Screen icons have tremendous branding power for companies. You undoubtedly know these:
Smart phones, tablets and other touchscreen devices work primarily with screen icons. Consumer recognition is powerful, so companies want to prevent copycat icon images from being introduced into the cyber-sphere marketplace. Microsoft has an aggressive patent portfolio for its icons, owning 44% of the icon-type patents (compared to 5% for competitors Apple and Samsung). Interestingly, Pepsi also has a significant icon design patent portfolio.
How do you go about protecting your icons from copying by competitors? Graphical User Interfaces (GUI) (screen icons) are protectable under design patent laws as surface ornamentation of an article of manufacture, computer display or smartphone. Since most icon designs fall within class D/4/485-495, this is the class you should search to determine if your icon is novel. To be patentable, a design must be novel, non-obvious and non-functional. Animated designs may also be patented. At least two drawings of the animated series must be depicted, but more may be needed to convey the animation sufficiently. The drawings should be prepared in the same manner as conventional design patents, or alternatively, digital images may be used with a color petition and fees.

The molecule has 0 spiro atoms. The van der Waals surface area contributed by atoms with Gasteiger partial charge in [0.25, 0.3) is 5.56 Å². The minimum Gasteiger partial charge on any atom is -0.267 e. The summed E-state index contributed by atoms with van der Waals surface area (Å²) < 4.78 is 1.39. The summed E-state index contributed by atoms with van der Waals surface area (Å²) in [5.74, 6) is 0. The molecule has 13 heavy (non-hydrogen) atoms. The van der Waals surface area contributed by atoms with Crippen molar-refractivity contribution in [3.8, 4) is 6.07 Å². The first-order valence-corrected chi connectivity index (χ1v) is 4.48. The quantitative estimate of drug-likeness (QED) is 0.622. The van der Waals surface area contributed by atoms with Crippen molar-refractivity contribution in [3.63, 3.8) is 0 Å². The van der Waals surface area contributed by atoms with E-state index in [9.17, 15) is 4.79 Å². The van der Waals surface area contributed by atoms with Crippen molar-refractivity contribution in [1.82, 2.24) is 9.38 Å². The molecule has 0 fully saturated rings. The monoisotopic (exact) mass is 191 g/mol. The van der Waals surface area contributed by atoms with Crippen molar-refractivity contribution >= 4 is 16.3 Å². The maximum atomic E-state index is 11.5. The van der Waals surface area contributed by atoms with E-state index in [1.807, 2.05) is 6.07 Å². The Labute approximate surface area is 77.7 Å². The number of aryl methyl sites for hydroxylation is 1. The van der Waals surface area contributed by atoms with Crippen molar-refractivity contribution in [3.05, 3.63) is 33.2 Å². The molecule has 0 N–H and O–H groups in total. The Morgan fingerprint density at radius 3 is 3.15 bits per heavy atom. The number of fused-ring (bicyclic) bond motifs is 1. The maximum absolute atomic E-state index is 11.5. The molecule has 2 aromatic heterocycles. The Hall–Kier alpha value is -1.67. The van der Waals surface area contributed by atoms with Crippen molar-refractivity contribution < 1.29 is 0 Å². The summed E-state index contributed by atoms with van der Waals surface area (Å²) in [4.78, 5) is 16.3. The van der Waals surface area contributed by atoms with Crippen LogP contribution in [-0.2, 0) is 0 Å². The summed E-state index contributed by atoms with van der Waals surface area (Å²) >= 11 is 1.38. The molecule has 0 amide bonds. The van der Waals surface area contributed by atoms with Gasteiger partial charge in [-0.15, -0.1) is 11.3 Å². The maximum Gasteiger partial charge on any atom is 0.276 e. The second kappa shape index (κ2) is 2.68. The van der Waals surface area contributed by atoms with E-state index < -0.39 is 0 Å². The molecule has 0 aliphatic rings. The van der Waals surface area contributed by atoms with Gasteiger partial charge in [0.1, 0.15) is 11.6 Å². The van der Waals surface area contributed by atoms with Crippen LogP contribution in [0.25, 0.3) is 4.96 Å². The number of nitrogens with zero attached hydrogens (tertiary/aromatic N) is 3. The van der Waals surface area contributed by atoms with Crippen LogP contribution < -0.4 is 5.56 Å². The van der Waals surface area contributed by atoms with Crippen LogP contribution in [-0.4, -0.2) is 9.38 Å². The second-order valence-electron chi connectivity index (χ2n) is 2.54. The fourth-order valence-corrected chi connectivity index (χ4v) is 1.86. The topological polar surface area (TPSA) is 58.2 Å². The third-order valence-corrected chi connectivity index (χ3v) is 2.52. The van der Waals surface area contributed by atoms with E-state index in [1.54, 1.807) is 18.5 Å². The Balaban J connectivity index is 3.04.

Design patents are cost-effective, needing a budget of $2,000 – $5,000 in most cases. Design patents can bolster your trademark protection program and offer another remedy. If you are considering a design patent application, TJLF can assist you.